Justifying health insurance expenditure

Justifying health insurance expenditure

It can be difficult for public health insurers to decide which medical interventions to cover. After all, it is the tax payers’ money that must be spent wisely and equitably across all patient groups.

As outlined below, my previous article on the inclusion of transgender transition discusses only one example in this debate.

A 2018 paper by Johann Go argues that if assessments for any condition follow the same strict criteria, there is no reason to exclude any patients that meet the eligibility criteria. He suggests the consistent application of a two-level assessment process to justify healthcare expenditure.

First level – Medical indication

The first hurdle poses the question whether the intervention is medically indicated. Is there a clinical reason for treatment based on defined health criteria? This is less straightforward than it sounds. Not only must diagnostic criteria be defined for each condition, but at an even more fundamental level, we must agree what ‘health’ means. The WHO states,

Health is a state of complete physical, mental and social wellbeing and not merely the absence of disease or infirmity.

This ambitious definition of health has mainly been criticised because ‘complete’ wellbeing is nearly unachievable across all its dimensions of:

  • physical health – physiological wellbeing
  • mental health – psychological wellbeing
  • social health – performance in society

The pursuit of absolute health may encourage the development and application of unnecessary or even ludicrous diagnoses and treatments. The WHO’s definition ignores the capacity of the human body and mind to cope with sub-optimal conditions. This is not a moot point. How we define health influences, for example, outcome measures of healthcare initiatives. Should we always strive to cure someone completely or rather stimulate coping and self-recovery mechanisms? Is it realistic and productive to always look for the ultimate remedy? After all, good quality of life does not necessitate an absolute cure as long as the individual is able to cope sufficiently.

Go (2018) therefore proposes a definition of health as follows,

To be healthy is to be in an adequate but not necessarily complete nor perfect state of physical and mental health.

Thus, any intervention for any diagnosable condition that enables the individual to attain an ‘adequate state of physical and mental health’ should be considered for insurance coverage and progress to assessment level 2.

Second level – Wider consequences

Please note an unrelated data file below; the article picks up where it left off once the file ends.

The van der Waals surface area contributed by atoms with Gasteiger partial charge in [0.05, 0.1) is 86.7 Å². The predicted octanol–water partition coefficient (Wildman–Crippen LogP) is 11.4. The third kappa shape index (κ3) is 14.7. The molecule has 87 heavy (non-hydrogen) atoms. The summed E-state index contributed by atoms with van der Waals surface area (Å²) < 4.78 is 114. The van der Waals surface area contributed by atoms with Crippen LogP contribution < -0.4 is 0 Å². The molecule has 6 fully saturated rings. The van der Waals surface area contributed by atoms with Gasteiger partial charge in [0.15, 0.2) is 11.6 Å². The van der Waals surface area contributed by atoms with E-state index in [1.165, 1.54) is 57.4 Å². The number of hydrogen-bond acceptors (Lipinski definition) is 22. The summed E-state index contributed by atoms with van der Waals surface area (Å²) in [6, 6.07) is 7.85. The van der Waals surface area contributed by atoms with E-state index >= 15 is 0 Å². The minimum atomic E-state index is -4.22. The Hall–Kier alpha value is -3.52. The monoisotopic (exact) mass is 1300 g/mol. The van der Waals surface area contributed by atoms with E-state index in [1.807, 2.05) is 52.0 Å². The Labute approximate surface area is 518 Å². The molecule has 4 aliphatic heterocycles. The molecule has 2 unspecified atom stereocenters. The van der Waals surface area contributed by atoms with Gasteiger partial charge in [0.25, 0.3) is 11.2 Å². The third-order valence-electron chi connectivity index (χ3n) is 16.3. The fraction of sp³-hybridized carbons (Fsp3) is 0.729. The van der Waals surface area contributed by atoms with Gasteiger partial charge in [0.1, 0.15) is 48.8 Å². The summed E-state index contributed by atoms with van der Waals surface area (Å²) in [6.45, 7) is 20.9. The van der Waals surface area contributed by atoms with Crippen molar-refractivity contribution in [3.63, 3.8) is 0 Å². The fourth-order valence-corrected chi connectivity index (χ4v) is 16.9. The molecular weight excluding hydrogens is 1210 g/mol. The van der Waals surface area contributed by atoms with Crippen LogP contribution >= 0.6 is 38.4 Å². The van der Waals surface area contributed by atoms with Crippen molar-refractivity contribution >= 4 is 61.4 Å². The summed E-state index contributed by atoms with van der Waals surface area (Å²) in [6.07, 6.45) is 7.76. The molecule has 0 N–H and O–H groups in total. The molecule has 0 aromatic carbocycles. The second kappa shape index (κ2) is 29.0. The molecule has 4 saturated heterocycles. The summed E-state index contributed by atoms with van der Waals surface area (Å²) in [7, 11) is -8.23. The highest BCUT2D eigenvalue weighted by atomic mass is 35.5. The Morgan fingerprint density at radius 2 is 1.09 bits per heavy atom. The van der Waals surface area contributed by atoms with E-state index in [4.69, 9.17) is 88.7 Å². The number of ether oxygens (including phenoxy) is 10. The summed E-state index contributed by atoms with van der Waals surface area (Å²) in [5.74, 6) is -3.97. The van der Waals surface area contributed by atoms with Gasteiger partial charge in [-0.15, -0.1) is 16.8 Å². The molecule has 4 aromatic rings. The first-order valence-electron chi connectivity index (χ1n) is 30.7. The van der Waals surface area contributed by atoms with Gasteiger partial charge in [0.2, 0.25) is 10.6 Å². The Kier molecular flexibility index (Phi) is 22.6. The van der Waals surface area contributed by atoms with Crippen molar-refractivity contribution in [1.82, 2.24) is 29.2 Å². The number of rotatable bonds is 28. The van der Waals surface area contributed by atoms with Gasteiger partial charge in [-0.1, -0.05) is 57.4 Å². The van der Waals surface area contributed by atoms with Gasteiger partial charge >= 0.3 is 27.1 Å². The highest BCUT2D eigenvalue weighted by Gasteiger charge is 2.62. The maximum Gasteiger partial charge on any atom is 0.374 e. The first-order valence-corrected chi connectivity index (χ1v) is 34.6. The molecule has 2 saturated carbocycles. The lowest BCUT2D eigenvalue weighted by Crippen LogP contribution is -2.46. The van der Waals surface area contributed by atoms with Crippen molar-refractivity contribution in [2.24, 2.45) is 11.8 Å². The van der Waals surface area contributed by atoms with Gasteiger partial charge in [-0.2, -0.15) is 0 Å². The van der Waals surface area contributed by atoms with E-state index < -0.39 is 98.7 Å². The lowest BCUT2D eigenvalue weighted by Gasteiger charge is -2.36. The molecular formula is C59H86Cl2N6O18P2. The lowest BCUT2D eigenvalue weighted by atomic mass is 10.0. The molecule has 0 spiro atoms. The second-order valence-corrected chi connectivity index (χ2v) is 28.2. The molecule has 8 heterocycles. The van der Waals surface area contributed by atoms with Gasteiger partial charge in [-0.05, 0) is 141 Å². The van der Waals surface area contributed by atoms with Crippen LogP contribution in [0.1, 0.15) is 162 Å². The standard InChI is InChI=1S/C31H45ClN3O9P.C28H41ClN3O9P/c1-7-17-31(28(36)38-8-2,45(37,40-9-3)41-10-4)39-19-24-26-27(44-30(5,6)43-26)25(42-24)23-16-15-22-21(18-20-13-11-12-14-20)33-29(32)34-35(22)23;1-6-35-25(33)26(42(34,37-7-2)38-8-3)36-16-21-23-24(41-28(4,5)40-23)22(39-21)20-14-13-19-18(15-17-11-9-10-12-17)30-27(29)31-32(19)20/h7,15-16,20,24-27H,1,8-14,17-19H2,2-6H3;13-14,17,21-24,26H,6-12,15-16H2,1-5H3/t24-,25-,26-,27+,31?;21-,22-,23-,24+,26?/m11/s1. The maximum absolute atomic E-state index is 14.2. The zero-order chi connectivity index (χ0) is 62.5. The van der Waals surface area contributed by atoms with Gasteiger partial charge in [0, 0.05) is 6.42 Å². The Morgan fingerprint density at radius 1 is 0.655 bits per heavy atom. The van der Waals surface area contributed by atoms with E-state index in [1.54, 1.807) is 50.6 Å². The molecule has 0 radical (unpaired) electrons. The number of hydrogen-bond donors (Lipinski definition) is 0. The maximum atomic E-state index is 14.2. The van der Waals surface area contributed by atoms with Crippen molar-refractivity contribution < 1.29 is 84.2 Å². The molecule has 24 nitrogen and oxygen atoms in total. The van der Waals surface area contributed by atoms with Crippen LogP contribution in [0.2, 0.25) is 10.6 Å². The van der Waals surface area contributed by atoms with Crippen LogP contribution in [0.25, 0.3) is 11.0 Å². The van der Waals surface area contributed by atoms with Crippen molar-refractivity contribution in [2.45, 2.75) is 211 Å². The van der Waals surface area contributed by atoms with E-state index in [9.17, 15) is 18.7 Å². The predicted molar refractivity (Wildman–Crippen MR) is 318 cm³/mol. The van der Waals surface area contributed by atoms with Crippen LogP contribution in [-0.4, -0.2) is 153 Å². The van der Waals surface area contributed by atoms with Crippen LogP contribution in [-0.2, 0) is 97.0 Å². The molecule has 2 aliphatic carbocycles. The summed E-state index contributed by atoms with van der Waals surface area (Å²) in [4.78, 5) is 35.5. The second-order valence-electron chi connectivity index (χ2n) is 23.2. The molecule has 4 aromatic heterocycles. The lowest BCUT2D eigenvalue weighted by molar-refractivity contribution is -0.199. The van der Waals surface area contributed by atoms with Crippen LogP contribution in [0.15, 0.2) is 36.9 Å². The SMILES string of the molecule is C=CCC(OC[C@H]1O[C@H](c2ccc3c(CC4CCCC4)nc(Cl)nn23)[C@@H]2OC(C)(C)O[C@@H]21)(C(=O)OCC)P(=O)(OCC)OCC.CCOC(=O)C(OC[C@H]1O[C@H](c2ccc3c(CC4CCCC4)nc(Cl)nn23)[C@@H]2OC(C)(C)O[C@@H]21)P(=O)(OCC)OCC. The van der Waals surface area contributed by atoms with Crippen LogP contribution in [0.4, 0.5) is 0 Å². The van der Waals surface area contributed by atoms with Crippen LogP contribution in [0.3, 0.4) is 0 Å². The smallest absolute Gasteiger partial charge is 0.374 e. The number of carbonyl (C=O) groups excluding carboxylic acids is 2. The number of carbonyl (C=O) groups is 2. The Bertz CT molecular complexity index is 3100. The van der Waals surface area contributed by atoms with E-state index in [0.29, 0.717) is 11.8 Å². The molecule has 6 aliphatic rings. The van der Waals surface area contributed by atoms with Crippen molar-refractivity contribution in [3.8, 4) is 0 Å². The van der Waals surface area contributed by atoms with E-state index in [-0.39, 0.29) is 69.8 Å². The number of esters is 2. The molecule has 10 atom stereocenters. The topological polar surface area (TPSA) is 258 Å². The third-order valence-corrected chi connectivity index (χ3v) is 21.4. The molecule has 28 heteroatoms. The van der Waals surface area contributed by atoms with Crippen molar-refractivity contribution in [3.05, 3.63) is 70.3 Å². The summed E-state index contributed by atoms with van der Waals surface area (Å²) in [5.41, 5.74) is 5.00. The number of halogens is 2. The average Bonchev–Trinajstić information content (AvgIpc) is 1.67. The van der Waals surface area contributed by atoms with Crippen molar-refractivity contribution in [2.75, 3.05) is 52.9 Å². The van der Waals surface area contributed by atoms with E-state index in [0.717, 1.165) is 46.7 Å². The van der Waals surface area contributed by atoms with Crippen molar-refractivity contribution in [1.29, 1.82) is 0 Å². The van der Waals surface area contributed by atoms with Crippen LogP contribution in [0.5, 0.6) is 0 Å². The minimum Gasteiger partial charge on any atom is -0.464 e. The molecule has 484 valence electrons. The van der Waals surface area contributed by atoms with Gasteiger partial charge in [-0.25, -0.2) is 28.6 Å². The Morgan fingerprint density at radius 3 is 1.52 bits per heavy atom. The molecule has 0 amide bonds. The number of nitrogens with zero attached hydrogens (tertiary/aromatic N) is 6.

The second level assesses aspects such as:

  • opportunity cost/economic cost-effectiveness – Would the money be better spent elsewhere?
  • practical feasibility – How far is the technology? Is there qualified personnel? How will the patient access the treatment?
  • third-party effects – Who else is affected? What is the societal impact?

Two not-so-straightforward examples

Gender dysphoria is a diagnosable condition in transgender people and gender-affirming surgery an indicated treatment for patients without any adequate therapeutic alternative. The purpose of this treatment goes well beyond cosmetic effects. Qualified personnel and facilities are available. There is evidence for cost-effectiveness, especially considering the high social cost of losing untreated transgender individuals to incapacitating mental conditions or suicide. Once the societal stigma of gender incongruence disappears, transgender people will still seek treatment due to an internal drive. Thus, gender-affirming surgery passes the two-level assessment and should be covered for eligible patients.

Go (2018) contrasts this with race-alteration surgery, which represents an even more difficult case. Whilst, for example, a dark-skinned person may experience diagnosable adverse mental states due to the societal perception of their skin colour, the decision to cover race-alteration with public funds can have morally critical third-party effects. It would reinforce the perceived or real stigma associated with dark skin in relevant communities or geographies. This would negatively affect all other dark-skinned people. Theoretically, changing social attitudes is the ideal intervention. Once the stigma is gone, it is less likely that the individual will still seek racial alteration. However, implementation of this theoretical solution takes time and is of little immediate comfort to the distressed individual.


  • GO, J.J., 2018. Should Gender Reassignment Surgery be Publicly Funded? Journal of Bioethical Inquiry, 15(4), pp. 527-534.
  • HUBER, M., KNOTTNERUS, J.A., GREEN, L., HORST, H.V.D., JADAD, A.R., KROMHOUT, D., LEONARD, B., LORIG, K., LOUREIRO, M.I., MEER,JOS W M VAN DER, SCHNABEL, P., SMITH, R., WEEL, C.V. and SMID, H., 2011. How should we define health? BMJ, 343, pp. d4163.
  • WHO, 2006. Constitution of the World Health Organization. Basic Documents, Forty-fifth edition, Supplement, October 2006.